A brief guide to Romanian wine (via Kentish Town)

In which we learn why locals should embrace these unique vintages

Romania has some of the best raw materials in Europe. Photo: Novitas
Liana Gabor grew up in Romania and moved to the UK when she was 16 to study. Fast forward to 2011 and she relocated to Kentish Town with her husband Philip, who’s been here over a decade. They are, she says, “very much involved in the community”. Liana set up Novitas Wines to showcase Romanian wine to Londoners.

How did it all start? I’m a lawyer by profession and so the wine business was mainly a hobby to begin with. Philip and I got married in Romania in 2013 and we had about a hundred guests from the UK, who very much enjoyed the local wine.

I realised Romania had a lot to offer in terms of new boutique, as well as large, wineries pretty much unknown to the UK. I saw a gap in the market and, with my sommelier qualification, decided to give it a go.

What’s the focus? Premium and super premium Romanian wine, from a handful of carefully selected wineries. I wanted the UK consumer to try a new quality of indigenous varieties, found only in Romania, at competitive prices.

“I saw a gap in the market and decided to give it a go.” Photo: Novitas

Why is Romanian wine so tasty? The country has some of the best raw materials in Europe: mature, healthy vines of Cabernet Sauvignon, Merlot, Pinot Noir and Sauvignon Blanc plus lesser known but most sought after indigenous red grapes such as Feteasca Neagra.

There are also a variety of wonderfully aromatic whites such as Muscat, Sarba, Feteasca Regala and many more. There’s massive variation in natural conditions between different parts of Romania, and we try to capture this in our wine offering.

Tell us more about the famous Feteasca Neagra grape. It’s the main indigenous red grape variety, producing full-bodied, robust wines characterised by plum and dried forest fruit flavours and wild cherry aromas. Our best example is the Cuvee Guy de Poix (see below).

“Communist Romania did not support a capitalist wine industry.” Photo: Novitas

Is there a difference in perception between Romanian and other European wines? Romania’s brand as a wine country was influenced by its communist political past which did not support a wine industry at capitalist western standards, but rather focused on mass production which was not competitive immediately post-1989.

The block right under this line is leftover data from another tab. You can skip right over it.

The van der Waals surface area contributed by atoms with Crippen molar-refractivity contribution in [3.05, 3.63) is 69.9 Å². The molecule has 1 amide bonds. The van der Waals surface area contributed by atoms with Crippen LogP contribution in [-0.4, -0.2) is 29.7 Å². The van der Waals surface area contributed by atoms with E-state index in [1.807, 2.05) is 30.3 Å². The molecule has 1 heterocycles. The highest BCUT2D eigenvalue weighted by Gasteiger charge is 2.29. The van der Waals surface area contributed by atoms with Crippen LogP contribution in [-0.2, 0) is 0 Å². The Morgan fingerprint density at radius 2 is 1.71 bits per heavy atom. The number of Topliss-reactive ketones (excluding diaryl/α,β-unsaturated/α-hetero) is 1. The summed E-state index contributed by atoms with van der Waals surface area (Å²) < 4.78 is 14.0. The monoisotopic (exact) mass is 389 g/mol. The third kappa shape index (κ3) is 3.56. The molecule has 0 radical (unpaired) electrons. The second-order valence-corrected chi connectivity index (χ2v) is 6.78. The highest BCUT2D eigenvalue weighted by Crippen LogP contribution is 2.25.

However, it has a great history in wine-making and possesses some of the best terroir in the world, which means it’s now the sixth largest wine producing country in Europe, and thirteenth in the world. There’s more land under vine than Australia, South Africa or Chile. And geographically it covers the same latitude as France, with grapes grown here for more than six thousand years.

About 75,000 acres of new, vineyards have been planted since 2007 when Romania joined the EU, representing almost a third of the country’s total planted area. So basically the massive investment in the country’s wine industry after 1990, and then again in 2007, plus the skills of French, Italian and New World winemakers who have been attracted to Romania – coupled with the benefits of the climate and terroir – has led to a wonderful renaissance of some superb wines.

“High alcohol is due to the very hot climate in the summer.” Photo: Novitas

Why is the ABV so high? High alcohol is due to the very hot climate in the summer, which means an intense sugar ripeness of the grapes, resulting in higher than usual ABV. It’s something the Romanian growers try to balance every year, to pick the grapes by phenolic ripeness to avoid an intense accumulation of sugars, but sometimes the two coincide if the summer is extremely hot (such as this summer over 40 degrees) and it is more difficult to achieve. You will also find that the alcohol may vary from vintage to vintage.

Where can we buy it? Online aside, there’s a great selection of our wines at both the Wine Cellar and Harry’s Fine Foods on Kentish Town Road. We also supply the Romanian Embassy in London, as well as a number of hotels and restaurants.

We host a number of wine tastings throughout the year. Our last tasting was at the Lansdowne Club, Mayfair – and we look forward to our next wine tasting this September at the Wine Cellar.

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Liana’s top tips

Try a new grape variety. Photo: CC

1. Decant your reds or let them breathe if you can’t decant before tasting. This ensures all the aromas and flavours are captured.

2. Always follow the serving temperature of the white wines.

3. Trust your instinct and your taste; do not be afraid of aromatic dry wines.

4. Be brave and try a new grape variety regularly: whether it is an Italian Soave or a Romanian Feteasca Neagra, you may be pleasantly surprised. The world of wine is always changing and incredibly fascinating to discover new wines.

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Five to try

Terra Romana Cuvee Guy de Poix. Photo: Novitas

1. Terra Romana Cuvee Guy De Poix. The grape used is Feteasca Neagra – and this dry, full-bodied red is sensational: complex with ripe dark fruits and spices. It’s also a whopping 15.5% ABV.

2. Artisan Tamaioasa. A robust 14%. this dry, full-bodied white is Chablis-like in its honeyed, grassy way: very peachy with a hint or grapefruit.

3. Liliac White. A pale yellow-green colour, with a long finish, almost straw-like with a tangy citric fizz, and lozengey butteriness.

4. Liliac Merlot 14. A bone-dry red, and yet creamily wonderful: expect notes of black cherry and dark chocolate with a velvety long finish.

5. Tectonic Sarba. Nice and summery, a well-balanced white with elderflower and floral notes.

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Find out more here and follow them on Facebook for details of local and Londonwide wine-tasting events.

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